Static: Wednesday, January 9, 2003
A D V E R T I S E M E N T
A D V E R T I S E M E N T
Settling Accounts

In the final analysis, it may be only a Pyrrhic victory — Tom and Randy Charles are, after all, still gravely ill from lead poisoning with no hope of recovery. (“Poisoned Lives,” Oct. 17-23, 2002). The brothers have been sick since they were exposed to deadly lead dust in 1999 during the remodeling of a room at the Carswell women’s prison hospital.

But their long battle to force the U.S. Bureau of Prisons to take responsibility for the former construction workers’ severe health problems ended last week with some small measure of justice.

Just as their case was about to be played out in federal court, the government agreed to settle. The deal, worked out by their union attorney, Mark Williams, and signed last week, gives the men a lump sum payment. A gag order prevents the men from disclosing the amount, but under the settlement, the government agreed to change the status of the brothers — both fired by the bureau for abusing their medical leave when they became too ill to work — to “medical retirement.” They will receive a monthly check equaling about 80 percent of their regular pay and have full family medical coverage for the rest of their lives. “As soon as the paperwork’s done, we’re going to start seeing our doctor again,” Tom Charles said. The men and Tom’s wife, Judy, who is also suffering from the effects of the lead due to her exposure from Tom’s clothes, have had no medical coverage since the bureau terminated the brothers two years ago.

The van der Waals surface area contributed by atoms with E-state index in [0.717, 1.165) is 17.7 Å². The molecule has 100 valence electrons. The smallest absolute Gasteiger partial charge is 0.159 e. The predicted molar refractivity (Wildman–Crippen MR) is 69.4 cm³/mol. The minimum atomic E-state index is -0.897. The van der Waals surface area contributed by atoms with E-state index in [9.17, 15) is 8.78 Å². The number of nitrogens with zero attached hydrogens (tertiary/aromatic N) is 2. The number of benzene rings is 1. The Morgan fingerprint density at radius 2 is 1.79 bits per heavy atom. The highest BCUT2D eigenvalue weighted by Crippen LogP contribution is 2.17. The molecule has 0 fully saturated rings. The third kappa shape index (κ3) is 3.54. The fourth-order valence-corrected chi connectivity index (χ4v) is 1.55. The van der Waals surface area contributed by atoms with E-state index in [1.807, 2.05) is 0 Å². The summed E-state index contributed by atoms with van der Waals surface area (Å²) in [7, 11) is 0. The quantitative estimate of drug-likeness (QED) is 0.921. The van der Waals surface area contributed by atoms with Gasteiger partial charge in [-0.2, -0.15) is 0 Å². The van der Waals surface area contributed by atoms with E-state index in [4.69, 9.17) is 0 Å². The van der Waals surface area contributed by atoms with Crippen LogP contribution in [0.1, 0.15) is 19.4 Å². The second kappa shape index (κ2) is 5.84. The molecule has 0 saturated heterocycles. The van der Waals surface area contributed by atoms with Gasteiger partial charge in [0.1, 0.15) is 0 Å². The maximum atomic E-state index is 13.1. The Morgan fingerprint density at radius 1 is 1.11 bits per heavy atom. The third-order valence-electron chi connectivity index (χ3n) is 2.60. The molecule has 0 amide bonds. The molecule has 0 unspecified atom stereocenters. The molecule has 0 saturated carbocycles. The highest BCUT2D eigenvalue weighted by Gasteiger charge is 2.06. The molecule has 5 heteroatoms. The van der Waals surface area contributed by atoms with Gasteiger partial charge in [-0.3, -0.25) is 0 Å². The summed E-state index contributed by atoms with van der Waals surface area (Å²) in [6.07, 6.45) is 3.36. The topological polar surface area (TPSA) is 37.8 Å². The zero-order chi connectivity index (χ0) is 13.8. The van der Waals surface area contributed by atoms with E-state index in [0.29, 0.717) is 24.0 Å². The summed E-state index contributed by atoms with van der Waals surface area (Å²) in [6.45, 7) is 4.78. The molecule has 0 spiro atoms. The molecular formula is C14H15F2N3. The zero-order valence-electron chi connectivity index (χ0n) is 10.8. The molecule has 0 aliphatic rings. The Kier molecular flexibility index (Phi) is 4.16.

While the feds admitted no guilt, lawyers for the Charles family say that such a turnaround from an intransigent bureaucracy — which has adamantly denied for years that the men’s lead poisoning was job-related — is largely unheard of. The reason? According to attorney Mike Ware, it was tenacious Tom Charles, who refused to go gentle into that good night, and “the Weekly story.” Ware, who was handling the Charles family’s federal case, said he’s convinced that Fort Worth Weekly’s exposure of government wrongdoing “made the difference.”

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